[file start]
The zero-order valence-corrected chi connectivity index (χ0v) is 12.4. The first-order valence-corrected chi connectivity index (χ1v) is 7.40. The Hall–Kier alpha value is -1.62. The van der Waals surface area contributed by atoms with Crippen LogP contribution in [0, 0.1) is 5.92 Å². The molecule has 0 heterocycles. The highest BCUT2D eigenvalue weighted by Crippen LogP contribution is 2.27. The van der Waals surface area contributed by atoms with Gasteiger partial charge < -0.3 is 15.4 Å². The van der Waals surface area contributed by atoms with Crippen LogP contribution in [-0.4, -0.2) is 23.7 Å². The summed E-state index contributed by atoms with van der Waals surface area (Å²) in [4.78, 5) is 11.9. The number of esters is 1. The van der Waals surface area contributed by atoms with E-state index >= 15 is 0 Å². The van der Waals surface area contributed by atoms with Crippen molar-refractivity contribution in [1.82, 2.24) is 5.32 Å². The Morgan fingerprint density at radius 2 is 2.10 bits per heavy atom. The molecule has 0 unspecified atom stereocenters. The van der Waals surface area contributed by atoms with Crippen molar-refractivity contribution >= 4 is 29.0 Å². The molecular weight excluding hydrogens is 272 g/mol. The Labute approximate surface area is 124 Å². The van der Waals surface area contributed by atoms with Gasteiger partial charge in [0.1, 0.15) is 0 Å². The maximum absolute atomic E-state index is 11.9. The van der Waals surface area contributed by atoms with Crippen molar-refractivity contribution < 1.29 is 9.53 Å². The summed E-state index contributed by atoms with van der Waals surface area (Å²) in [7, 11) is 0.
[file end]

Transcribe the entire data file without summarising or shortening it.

The zero-order valence-corrected chi connectivity index (χ0v) is 12.4. The first-order valence-corrected chi connectivity index (χ1v) is 7.40. The Hall–Kier alpha value is -1.62. The van der Waals surface area contributed by atoms with Crippen LogP contribution in [0, 0.1) is 5.92 Å². The molecule has 0 heterocycles. The highest BCUT2D eigenvalue weighted by Crippen LogP contribution is 2.27. The van der Waals surface area contributed by atoms with Gasteiger partial charge < -0.3 is 15.4 Å². The van der Waals surface area contributed by atoms with Crippen LogP contribution in [-0.4, -0.2) is 23.7 Å². The summed E-state index contributed by atoms with van der Waals surface area (Å²) in [4.78, 5) is 11.9. The number of esters is 1. The van der Waals surface area contributed by atoms with E-state index >= 15 is 0 Å². The van der Waals surface area contributed by atoms with Crippen molar-refractivity contribution in [1.82, 2.24) is 5.32 Å². The Morgan fingerprint density at radius 2 is 2.10 bits per heavy atom. The molecule has 0 unspecified atom stereocenters. The van der Waals surface area contributed by atoms with Crippen molar-refractivity contribution >= 4 is 29.0 Å². The molecular weight excluding hydrogens is 272 g/mol. The Labute approximate surface area is 124 Å². The van der Waals surface area contributed by atoms with Gasteiger partial charge in [0.1, 0.15) is 0 Å². The maximum absolute atomic E-state index is 11.9. The van der Waals surface area contributed by atoms with Crippen molar-refractivity contribution < 1.29 is 9.53 Å². The summed E-state index contributed by atoms with van der Waals surface area (Å²) in [7, 11) is 0.